An Air Force airman from Louisiana is among the heroes of an AC-130 "Spooky" gunship crew who saved a U.S. Special Forces team and 43 Afghan soldiers who were ambushed by insurgents.
Senior Airman Raymond “Tyler” Bourne, a 2011 Neville High School graduate, and the 14-member crew were awarded the MacKay Trophy for the most meritorious flight of 2016. Bourne earned an Air Medal with Valor.
Members of the crew received their medals about five weeks after the battle, but the awards dinner and the trophy presentation took place this week in Washington. Family members of the crew, including Bourne's mother Kim Alaniz, also attended the ceremony.
The harrowing flight happened on Nov. 2, 2016, with the crew members putting their own lives in peril by exceeding the Howitzer cannon cooling requirements on board and risking detonation inside the aircraft.
They were called to the rescue after friendly forces were caught in a deadly ambush near Kunduz, Afghanistan, surrounded by a well-armed, large enemy force that created 16 friendly force casualties in the opening moments of the battle.
The gunship crew engaged the enemy within 10 meters of the Americans and Afghans, allowing those wounded to be cleared from the immediate kill zone, but the ambush continued as the friendly forces retreated.
Finally, with the gunship crew's ammunition dwindling, the members were forced to fire an airburst round, which is designed to be employed hundreds of meters from friendly forces, an unprecedented 12 meters from the Americans and Afghans.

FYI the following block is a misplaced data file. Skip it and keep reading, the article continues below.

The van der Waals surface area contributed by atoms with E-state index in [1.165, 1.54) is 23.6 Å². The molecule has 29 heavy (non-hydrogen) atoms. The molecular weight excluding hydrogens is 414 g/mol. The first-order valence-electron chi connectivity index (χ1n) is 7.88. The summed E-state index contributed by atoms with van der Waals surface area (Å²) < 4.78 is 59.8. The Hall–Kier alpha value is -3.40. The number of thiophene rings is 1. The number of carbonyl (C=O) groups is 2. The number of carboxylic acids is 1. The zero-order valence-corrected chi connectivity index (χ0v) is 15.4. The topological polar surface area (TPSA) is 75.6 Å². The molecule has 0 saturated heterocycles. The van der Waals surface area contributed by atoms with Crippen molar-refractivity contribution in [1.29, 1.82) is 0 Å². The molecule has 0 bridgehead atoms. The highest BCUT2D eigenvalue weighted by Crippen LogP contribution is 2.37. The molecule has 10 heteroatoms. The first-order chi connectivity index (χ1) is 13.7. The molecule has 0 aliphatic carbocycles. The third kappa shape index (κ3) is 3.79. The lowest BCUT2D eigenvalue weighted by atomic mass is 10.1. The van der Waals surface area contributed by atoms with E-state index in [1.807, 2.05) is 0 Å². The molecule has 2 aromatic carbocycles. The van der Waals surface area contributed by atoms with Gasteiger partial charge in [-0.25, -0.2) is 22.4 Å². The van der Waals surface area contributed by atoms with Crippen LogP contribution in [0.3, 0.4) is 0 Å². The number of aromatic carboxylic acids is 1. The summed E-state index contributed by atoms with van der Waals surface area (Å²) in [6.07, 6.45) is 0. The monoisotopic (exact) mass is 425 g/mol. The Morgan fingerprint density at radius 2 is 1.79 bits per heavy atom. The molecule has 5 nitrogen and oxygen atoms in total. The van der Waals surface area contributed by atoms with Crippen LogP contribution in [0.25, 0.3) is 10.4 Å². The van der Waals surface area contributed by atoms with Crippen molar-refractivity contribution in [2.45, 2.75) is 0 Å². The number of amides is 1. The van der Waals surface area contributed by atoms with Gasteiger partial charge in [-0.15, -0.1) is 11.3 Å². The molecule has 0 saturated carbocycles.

It was a precise, deadly strike, annihilating the insurgents with a solitary shot, according to the Air Force, and done even as the crew had to stabilize the aircraft, which was by then running on fumes.
During the battle, the crew also secured additional fire support from AH-64 Apache helicopters, prepared medical helicopters to evacuate casualties and launched a Quick Reaction Force to help evacuate the ground force from the city.
Then, with minimal ammunition and fuel, the team led a dissimilar formation engagement between AC-130U and AH-64 assets to amplify damage on the enemy.
"The AC-130U gunship crew’s persistent fire support, presence of mind and courage during two hours of intense combat ultimately saved 50 lives," the Air Force said in a recount of the battle on its website, titling it "Portraits in Courage: Spooky 43."
Congressman Ralph Abraham met with Bourne and two other members of the crew this week.
"Their story of that battle is amazing," said Abraham, R-Alto, Louisiana's only member of the House Armed Services Committee. "People like Tyler and the other members of the crew make us all stand a little taller.
"I'm so proud to have him as part of our Louisiana family and thankful for all of their service and protection."
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